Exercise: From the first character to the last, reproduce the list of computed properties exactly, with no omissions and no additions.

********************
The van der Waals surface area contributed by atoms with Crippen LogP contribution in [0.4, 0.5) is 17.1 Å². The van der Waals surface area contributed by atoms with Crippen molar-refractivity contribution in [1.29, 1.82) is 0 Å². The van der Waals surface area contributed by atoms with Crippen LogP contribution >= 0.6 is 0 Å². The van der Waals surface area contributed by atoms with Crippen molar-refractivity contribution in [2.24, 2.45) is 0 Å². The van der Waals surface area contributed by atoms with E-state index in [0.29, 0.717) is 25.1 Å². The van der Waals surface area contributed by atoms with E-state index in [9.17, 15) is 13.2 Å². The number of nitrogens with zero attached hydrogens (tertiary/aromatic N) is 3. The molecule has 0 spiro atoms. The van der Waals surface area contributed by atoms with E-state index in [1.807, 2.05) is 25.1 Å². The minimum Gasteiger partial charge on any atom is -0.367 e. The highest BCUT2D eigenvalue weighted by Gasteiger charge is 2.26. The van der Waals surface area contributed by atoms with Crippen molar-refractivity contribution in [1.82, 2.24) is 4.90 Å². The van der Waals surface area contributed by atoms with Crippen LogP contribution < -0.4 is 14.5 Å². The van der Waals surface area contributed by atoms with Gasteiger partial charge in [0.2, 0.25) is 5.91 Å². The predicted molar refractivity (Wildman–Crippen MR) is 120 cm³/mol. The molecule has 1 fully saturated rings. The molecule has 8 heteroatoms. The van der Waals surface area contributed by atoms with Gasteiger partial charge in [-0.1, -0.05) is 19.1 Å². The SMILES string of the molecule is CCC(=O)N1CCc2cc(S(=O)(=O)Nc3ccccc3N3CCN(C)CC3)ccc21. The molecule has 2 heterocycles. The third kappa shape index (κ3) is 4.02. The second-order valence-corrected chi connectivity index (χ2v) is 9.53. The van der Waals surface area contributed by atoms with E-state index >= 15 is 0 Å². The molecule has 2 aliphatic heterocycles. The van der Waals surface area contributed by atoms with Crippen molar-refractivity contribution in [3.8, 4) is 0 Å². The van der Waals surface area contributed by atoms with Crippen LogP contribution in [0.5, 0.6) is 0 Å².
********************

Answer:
The van der Waals surface area contributed by atoms with Crippen LogP contribution in [0.4, 0.5) is 17.1 Å². The van der Waals surface area contributed by atoms with Crippen molar-refractivity contribution in [1.29, 1.82) is 0 Å². The van der Waals surface area contributed by atoms with Crippen LogP contribution >= 0.6 is 0 Å². The van der Waals surface area contributed by atoms with Crippen molar-refractivity contribution in [2.24, 2.45) is 0 Å². The van der Waals surface area contributed by atoms with E-state index in [0.29, 0.717) is 25.1 Å². The van der Waals surface area contributed by atoms with E-state index in [9.17, 15) is 13.2 Å². The number of nitrogens with zero attached hydrogens (tertiary/aromatic N) is 3. The molecule has 0 spiro atoms. The van der Waals surface area contributed by atoms with E-state index in [1.807, 2.05) is 25.1 Å². The minimum Gasteiger partial charge on any atom is -0.367 e. The highest BCUT2D eigenvalue weighted by Gasteiger charge is 2.26. The van der Waals surface area contributed by atoms with Crippen molar-refractivity contribution in [1.82, 2.24) is 4.90 Å². The van der Waals surface area contributed by atoms with Crippen LogP contribution < -0.4 is 14.5 Å². The van der Waals surface area contributed by atoms with Gasteiger partial charge in [0.2, 0.25) is 5.91 Å². The predicted molar refractivity (Wildman–Crippen MR) is 120 cm³/mol. The molecule has 1 fully saturated rings. The molecule has 8 heteroatoms. The van der Waals surface area contributed by atoms with Gasteiger partial charge in [-0.1, -0.05) is 19.1 Å². The SMILES string of the molecule is CCC(=O)N1CCc2cc(S(=O)(=O)Nc3ccccc3N3CCN(C)CC3)ccc21. The molecule has 2 heterocycles. The third kappa shape index (κ3) is 4.02. The second-order valence-corrected chi connectivity index (χ2v) is 9.53. The van der Waals surface area contributed by atoms with E-state index >= 15 is 0 Å². The molecule has 2 aliphatic heterocycles. The van der Waals surface area contributed by atoms with Crippen molar-refractivity contribution in [3.8, 4) is 0 Å². The van der Waals surface area contributed by atoms with Crippen LogP contribution in [0.5, 0.6) is 0 Å².